Search results for: Bernstein David I.
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The typical Jew in a Western country today may be a highly educated professional, but is Jewishly only semi-literate. His (or her) Jewish education was from a Sunday school, or afternoon congregational school. Forgetting about the quality of that education, it is extremely limited in its intensity, and usually not much reinforced at home or by the suburban environment in which so many Jews live. Many Jews cannot read Hebrew at all; of those who can, many can sound out the words, but without comprehension. Is this “The People of the Book?” Is it any wonder, then, that with so much Jewish illiteracy, so many Jews feel estranged from Jewish life, and do not have a strong stake in raising Jewish children?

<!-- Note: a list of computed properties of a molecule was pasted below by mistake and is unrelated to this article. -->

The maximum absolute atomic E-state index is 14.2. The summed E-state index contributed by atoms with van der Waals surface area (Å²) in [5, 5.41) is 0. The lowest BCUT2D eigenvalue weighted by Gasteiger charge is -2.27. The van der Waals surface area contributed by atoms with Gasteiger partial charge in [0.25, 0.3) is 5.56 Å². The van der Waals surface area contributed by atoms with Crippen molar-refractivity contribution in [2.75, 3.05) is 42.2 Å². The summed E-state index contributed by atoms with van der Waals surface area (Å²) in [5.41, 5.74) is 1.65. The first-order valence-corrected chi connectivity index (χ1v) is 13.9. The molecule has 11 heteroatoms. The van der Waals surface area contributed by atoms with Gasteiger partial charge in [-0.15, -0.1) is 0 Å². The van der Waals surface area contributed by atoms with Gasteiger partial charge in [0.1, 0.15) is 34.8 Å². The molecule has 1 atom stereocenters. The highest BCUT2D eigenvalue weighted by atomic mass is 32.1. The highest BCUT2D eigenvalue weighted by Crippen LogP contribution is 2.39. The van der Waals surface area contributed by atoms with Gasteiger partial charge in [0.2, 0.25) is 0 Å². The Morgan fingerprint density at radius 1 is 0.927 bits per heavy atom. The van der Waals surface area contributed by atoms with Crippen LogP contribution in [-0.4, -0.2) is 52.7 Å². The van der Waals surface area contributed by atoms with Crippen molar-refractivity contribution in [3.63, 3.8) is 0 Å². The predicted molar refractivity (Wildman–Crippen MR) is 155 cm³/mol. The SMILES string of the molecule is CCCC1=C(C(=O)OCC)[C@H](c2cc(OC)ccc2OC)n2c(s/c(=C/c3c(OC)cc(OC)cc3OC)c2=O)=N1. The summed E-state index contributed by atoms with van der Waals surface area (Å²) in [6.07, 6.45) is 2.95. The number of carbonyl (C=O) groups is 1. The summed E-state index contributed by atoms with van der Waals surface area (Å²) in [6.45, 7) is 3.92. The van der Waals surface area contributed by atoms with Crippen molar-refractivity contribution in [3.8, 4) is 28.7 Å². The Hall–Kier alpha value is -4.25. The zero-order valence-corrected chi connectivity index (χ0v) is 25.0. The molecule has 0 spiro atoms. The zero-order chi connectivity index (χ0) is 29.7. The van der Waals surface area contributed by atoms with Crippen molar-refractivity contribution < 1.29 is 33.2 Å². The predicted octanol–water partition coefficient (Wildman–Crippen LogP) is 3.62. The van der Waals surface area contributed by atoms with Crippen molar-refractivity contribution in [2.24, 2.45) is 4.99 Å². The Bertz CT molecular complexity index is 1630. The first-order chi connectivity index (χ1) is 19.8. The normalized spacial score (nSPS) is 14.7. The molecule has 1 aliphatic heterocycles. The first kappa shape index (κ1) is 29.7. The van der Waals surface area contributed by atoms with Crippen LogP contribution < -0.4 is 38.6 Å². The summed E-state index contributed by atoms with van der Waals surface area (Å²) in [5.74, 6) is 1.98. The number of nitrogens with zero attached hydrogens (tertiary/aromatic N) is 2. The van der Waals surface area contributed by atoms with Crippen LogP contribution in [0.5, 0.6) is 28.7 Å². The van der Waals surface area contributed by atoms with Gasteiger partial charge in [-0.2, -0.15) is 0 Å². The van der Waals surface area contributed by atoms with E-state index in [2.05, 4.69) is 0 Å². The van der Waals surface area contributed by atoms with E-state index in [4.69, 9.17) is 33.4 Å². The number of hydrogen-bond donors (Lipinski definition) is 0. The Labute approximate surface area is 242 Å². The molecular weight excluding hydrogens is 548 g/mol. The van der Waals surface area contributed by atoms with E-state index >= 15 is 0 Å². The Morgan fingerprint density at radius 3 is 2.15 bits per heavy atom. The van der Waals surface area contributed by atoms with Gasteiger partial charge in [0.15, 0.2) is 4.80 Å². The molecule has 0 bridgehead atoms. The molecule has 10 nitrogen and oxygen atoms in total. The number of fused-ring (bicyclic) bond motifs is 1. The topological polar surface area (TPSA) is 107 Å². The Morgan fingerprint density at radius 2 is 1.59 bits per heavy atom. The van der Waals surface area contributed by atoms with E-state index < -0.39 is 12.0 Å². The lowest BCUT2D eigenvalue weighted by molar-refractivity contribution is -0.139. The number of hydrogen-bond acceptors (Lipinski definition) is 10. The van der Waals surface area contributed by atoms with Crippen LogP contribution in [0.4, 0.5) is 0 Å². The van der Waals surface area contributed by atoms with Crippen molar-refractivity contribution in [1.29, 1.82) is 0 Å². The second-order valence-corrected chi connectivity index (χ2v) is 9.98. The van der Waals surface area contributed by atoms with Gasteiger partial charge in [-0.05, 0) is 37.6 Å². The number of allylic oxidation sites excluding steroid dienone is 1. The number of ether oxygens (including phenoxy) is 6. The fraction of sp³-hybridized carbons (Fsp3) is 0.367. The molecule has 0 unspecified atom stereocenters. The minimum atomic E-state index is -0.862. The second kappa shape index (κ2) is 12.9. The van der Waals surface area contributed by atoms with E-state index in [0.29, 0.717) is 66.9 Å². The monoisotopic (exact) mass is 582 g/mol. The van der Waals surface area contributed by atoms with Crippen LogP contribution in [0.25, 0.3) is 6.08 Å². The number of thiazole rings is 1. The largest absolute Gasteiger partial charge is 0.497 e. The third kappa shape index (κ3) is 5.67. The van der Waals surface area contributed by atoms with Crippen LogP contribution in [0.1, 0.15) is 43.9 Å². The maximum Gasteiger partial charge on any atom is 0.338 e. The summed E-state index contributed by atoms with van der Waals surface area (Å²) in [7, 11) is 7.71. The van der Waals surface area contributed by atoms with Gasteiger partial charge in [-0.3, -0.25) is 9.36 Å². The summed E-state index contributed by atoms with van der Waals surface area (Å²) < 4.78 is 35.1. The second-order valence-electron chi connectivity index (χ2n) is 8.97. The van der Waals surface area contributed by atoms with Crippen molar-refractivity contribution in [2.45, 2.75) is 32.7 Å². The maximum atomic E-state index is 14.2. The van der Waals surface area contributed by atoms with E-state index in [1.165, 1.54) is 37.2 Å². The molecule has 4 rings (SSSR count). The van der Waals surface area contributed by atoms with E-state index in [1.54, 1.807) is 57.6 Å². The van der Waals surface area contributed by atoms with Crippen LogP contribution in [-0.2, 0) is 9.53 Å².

Updated: Feb. 12, 2015
David I. Bernstein, Director of Machon Pardes in Jerusalem shares a model program which integrates cognitive, affective, and experiential education together providing students with the strongest possible ties to Jewish life. The “Practical Teshuva Workshop,” which he generally taught in the days between Rosh HaShanah and Yom Kippur has received the most vocal positive feedback from his students over the years.
Updated: Sep. 06, 2011